In the Journals

Adults with ASD have wide range of social functioning

A wide range of social functioning, employment rates and self-reported independence levels were reported in a cohort of adults with autism spectrum disorder.

The researchers investigated social function, employment, independent living and use of social services among 169 individuals with autism spectrum disorder. Cognitive abilities, as assessed by IQ score, were in the disabled range of 70 or below in 77% of the cohort. The median cognitive ability score for the full cohort was below 50, according to the results.

One-fifth of the cohort reported the highest outcomes for independence, while 46% of participants required high levels of support in most of the life areas being evaluated. Social functioning data indicated that 10% of participants were very independent, while another 10% were independent, 34% were fair, 41% were limited, and 5% were very limited.

Among 38 participants with full- or part-time jobs, 10 had cognitive abilities below the threshold of 70, according to the findings. Twenty-percent of the cohort were completely unemployed when data were collected, while 16 participants had neither been employed or involved in a structured adult program of any kind. Fourteen participants reported as many as nine jobs and difficulty maintaining employment.

Five percent of the cohort reported current or previous marriage, while 75% reported no experience with dating and 13% had only experienced dating in a group setting. Another 5% reported dating in a single couple situation, and 6% had dated in both types of arrangements.

Among 154 participants with residential information available, the average number of residence over a lifetime was 2.7 (SD = 2.2). Among nine participants living independently, cognitive assessment showed an average IQ of 107 (SD = 28.3).

Other findings showed that 65% of the cohort required long-term supports and services.

“Participant subgroups who achieved maximal outcomes represented a range of social and intellectual abilities for several outcome metrics,” the researchers wrote. “Participants used high levels of public and private supports, yet specific areas of clear, unmet need were also identified.” – by Rob Volansky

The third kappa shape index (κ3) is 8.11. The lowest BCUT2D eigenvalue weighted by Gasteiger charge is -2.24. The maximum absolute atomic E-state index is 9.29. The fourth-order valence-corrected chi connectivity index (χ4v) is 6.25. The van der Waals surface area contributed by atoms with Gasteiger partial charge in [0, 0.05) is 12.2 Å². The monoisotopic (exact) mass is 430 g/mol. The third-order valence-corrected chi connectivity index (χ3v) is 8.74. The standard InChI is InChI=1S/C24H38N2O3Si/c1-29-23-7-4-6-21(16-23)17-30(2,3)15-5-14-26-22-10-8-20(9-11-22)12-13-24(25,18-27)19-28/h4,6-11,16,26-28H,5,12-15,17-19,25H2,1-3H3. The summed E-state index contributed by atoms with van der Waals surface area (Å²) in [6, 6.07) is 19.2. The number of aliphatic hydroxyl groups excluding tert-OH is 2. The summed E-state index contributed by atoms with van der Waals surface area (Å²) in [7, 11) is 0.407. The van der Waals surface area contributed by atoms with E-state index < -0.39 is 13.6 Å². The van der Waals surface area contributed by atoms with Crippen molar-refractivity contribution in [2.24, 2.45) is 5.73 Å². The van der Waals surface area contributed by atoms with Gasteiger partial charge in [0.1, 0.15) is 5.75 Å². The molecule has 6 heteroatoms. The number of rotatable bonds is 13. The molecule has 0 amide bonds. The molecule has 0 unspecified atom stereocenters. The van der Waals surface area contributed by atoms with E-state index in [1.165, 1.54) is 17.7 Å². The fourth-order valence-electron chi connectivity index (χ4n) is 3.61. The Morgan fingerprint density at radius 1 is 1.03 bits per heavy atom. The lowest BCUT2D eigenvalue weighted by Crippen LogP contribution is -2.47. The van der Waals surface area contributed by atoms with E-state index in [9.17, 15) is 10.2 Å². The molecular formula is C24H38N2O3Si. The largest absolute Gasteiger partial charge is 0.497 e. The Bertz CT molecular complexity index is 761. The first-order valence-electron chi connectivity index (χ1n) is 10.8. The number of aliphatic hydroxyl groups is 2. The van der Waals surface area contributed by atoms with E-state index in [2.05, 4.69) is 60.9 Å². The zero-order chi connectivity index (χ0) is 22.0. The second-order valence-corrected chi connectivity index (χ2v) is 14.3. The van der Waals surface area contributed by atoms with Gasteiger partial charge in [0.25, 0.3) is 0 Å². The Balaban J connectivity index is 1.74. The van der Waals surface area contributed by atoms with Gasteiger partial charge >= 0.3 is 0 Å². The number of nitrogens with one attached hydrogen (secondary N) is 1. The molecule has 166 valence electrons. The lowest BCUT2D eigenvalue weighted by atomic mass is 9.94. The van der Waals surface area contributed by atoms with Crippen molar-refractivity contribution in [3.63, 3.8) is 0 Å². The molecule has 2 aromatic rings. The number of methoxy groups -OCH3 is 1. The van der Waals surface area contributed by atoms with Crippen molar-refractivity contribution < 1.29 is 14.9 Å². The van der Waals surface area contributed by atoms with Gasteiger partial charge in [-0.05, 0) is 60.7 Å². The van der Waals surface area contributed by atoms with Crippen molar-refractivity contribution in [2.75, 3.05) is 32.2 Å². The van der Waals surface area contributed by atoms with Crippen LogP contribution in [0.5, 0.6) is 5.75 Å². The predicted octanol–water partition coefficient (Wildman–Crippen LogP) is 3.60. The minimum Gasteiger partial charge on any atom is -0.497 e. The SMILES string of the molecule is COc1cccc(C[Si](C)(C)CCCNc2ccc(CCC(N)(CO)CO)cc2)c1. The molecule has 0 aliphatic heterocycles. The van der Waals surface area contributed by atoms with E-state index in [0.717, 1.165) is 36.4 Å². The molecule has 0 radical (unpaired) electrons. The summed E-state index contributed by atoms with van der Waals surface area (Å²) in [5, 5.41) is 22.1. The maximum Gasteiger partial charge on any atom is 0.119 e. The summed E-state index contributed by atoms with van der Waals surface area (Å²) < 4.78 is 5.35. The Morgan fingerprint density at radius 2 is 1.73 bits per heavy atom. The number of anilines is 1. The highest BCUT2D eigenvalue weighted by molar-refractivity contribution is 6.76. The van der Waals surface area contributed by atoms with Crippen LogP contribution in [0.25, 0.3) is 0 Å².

Disclosure s : Bilder and McMahon report serving as consultants to BioMarin. McMahon also reports holding a patent with Lineagen.

A wide range of social functioning, employment rates and self-reported independence levels were reported in a cohort of adults with autism spectrum disorder.

The researchers investigated social function, employment, independent living and use of social services among 169 individuals with autism spectrum disorder. Cognitive abilities, as assessed by IQ score, were in the disabled range of 70 or below in 77% of the cohort. The median cognitive ability score for the full cohort was below 50, according to the results.

One-fifth of the cohort reported the highest outcomes for independence, while 46% of participants required high levels of support in most of the life areas being evaluated. Social functioning data indicated that 10% of participants were very independent, while another 10% were independent, 34% were fair, 41% were limited, and 5% were very limited.

Among 38 participants with full- or part-time jobs, 10 had cognitive abilities below the threshold of 70, according to the findings. Twenty-percent of the cohort were completely unemployed when data were collected, while 16 participants had neither been employed or involved in a structured adult program of any kind. Fourteen participants reported as many as nine jobs and difficulty maintaining employment.

Five percent of the cohort reported current or previous marriage, while 75% reported no experience with dating and 13% had only experienced dating in a group setting. Another 5% reported dating in a single couple situation, and 6% had dated in both types of arrangements.

Among 154 participants with residential information available, the average number of residence over a lifetime was 2.7 (SD = 2.2). Among nine participants living independently, cognitive assessment showed an average IQ of 107 (SD = 28.3).

Other findings showed that 65% of the cohort required long-term supports and services.

“Participant subgroups who achieved maximal outcomes represented a range of social and intellectual abilities for several outcome metrics,” the researchers wrote. “Participants used high levels of public and private supports, yet specific areas of clear, unmet need were also identified.” – by Rob Volansky

Disclosure s : Bilder and McMahon report serving as consultants to BioMarin. McMahon also reports holding a patent with Lineagen.